The road to Tsichliontas
If you take the southbound road through the hillside village of Eressos, you’ll come to the large valley of the Tsichliontas River, which empties into the sea at a deserted beach. There are other bays with empty beaches – good stops for boaters – scattered with petrified remains from the nearby barren mountains. The desolate dirt road from Eressos will take you to picturesque Sigri.
Following the main road after Antissa, heading west at the crossroads for Moni Ypsilou, you’ll arrive at Sigri, a lovely fishing village and the western sea gate of Lesvos.
It has stone houses, quaint little streets, and a fortress built in 1757. It is surrounded by sandy beaches, the first and foremost being Panagia Faneromeni. Sigri is an ideal spot for tranquil, family holidays close to nature and the sea. Surfing enthusiasts can find windswept bays to practice their sport. It’s also a well-known fishing ground, perfect for spear-fishing and fresh fish. The little island, Nisiopi, with its lighthouse and petrified tree trunks, is a favorite sight. Sigri has a well-organized tourism infrastructure, with charming rooms, hotels, bars, cafés and tavernas. In Sigr don' t miss the Petrified Forest abd the unique Museum of Natural History.
Gavathas, Antissa, Liota
Farther west, the road will take you to a peninsula crowned by the medieval Ovrikastro fortress. This area and its surroundings hills comprise Ancient Antissa, a region of the Lesbian Exapolis, whose remains are scant. Behind this point is a plain into which the Voulgaris River empties. The next bay contains the small settlement and harbor of the Gavathas plain. Houses, tavernas, a beach with shallow water for swimming and a little islet out in the bay compose the sight you’ll see.
The asphalt road from there takes you to Antissa and just beyond to Liota – yet another isolated hamlet clinging to the hillside with a charming square shaded by a perennial plane tree. The taverna here is famous throughout the island for its grilled meat.
This is the birthplace of Terpandros, the founder of ancient Greek music. His fame is directly associated with the mythical Orpheus, whom it’s said Terpandros inherited the divine lyre that Apollo had bestowed on the former. When the Maenads tore Orpheus to bits, they threw his head along with the lyre into the sea off the coast of northern Lesbos, near Antissa, at a place now known as Orphikia. Terpandros recovered the lyre and gave the head an honorable burial, founding on the grave a sanctuary of Orphic worship. Descending towards Gavathas, you’ll encounter the famous 16th century Perivoli Monastery nestled amid dense oak and plane trees.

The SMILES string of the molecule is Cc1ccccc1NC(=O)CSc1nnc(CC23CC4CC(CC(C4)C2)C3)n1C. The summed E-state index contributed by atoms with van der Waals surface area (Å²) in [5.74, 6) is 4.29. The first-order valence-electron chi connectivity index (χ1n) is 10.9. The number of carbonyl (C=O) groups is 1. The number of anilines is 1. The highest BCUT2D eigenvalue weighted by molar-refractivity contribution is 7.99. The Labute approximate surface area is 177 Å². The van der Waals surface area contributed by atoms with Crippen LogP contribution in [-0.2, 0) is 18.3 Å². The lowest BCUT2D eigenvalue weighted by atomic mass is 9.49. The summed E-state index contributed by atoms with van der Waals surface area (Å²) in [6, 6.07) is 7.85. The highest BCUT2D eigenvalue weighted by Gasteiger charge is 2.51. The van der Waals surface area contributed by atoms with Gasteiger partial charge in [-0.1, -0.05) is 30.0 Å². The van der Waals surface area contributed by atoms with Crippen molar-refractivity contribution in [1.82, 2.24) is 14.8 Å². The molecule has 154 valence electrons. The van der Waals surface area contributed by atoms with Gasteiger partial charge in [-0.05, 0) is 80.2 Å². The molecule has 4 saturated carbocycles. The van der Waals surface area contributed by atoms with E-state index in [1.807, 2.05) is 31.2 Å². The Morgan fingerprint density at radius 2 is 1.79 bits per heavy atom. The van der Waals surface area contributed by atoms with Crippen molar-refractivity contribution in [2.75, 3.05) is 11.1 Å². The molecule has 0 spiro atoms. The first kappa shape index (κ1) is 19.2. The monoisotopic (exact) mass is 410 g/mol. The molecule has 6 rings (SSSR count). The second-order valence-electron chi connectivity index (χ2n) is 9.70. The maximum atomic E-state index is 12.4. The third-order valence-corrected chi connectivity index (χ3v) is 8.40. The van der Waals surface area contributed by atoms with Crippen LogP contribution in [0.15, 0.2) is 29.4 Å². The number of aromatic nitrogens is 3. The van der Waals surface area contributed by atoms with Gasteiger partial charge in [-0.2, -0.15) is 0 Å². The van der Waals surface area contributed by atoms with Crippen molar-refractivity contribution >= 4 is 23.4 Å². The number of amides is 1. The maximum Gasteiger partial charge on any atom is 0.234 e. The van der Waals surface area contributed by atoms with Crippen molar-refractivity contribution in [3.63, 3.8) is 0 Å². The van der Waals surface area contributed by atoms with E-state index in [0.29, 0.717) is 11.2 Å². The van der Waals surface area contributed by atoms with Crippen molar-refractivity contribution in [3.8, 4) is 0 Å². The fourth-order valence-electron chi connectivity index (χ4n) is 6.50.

Vatoussa is a listed traditional village and one of the island’s most beautiful. Its highlights are the 19th century building (also called the Gogos Mansion) that houses the Cultural Center along with the Folklore Museum and Library, the Church of the Assumption (1850), and the Community Guesthouse.
Near Vatoussa is the village of Chydira, the birthplace of the important Greek painter Giorgios Iakovidis. Iakovidis was the first director of the National Gallery in Athens, a post he held for 30 years, as well as the director of the Athens School of Fine Arts. Chydira is located in the exact geographical center of western Lesvos.
The original location of Chydira is believed to have been in the region of Lapsarna, one of the island’s most enchanting deserted beaches west of Gavathas. The inhabitants moved from there during the Middle Ages to protect themselves from the frequent pirate invasions. The village’s great treasure is its ancient settlement. The prehistoric city found above the village, on the summit of Koirania Hill, is testimony of its significance in Prehistoric times. Excavations have yet to be carried out, but the area is well worth visiting by jeep or by foot for its stunning view and the visible foundations of a large prehistoric building that was probably a temple or palace.
Chydira also has the only working winery on the island. This wine comes from a variety unknown in the bibliography of viniculture, which the locals call krasostafilo (wine-grape). Farther along you’ll come to the village of Pterounta, the birthplace of the important art collector Euripides Koutalidis, and the tiny hamlets of Tzithra and Rema.
This Byzantine monastery dedicated to St. John the Theologian is perched atop Mt. Ordymnos, which dominates western Lesvos. It is built like a fortress with loopholes and castellated cells.
Just outside of Eressos is the Monastery of Taxiarches. Popularly known as Moni Pithariou or Pithari, it most likely dates from the Byzantine era. It was recently renovated and is a male order.
This lively village is a beacon of Lesbian folk culture and is renowned all over the island for its artisans. Its celebrated builders and stone masons have earned their reputation for the construction of the island’s superb manor houses, churches, retaining walls, and paved kalderimia. Stop off in the shady village square for an ouzo, coffee or spoon-sweet.
Its harbor, the picturesque Tavari, its virgin beaches, Xrouso and Podara, and its excellent food attract many summer holiday-makers.
Mesotopos is also home to the Women’s Agrotourism Collective, which produces homemade sweets, fruit beverages, liqueurs, and noodles, all from natural ingredients. The Collective has a new shop on the left side of the main road before the entrance to the village. Be sure to stop there to purchase some of the most interesting traditional sweets on the island.
Mesotopos is also famous for its carnival and the Koudounati – men who dance in costumes of animal skins and animal bells.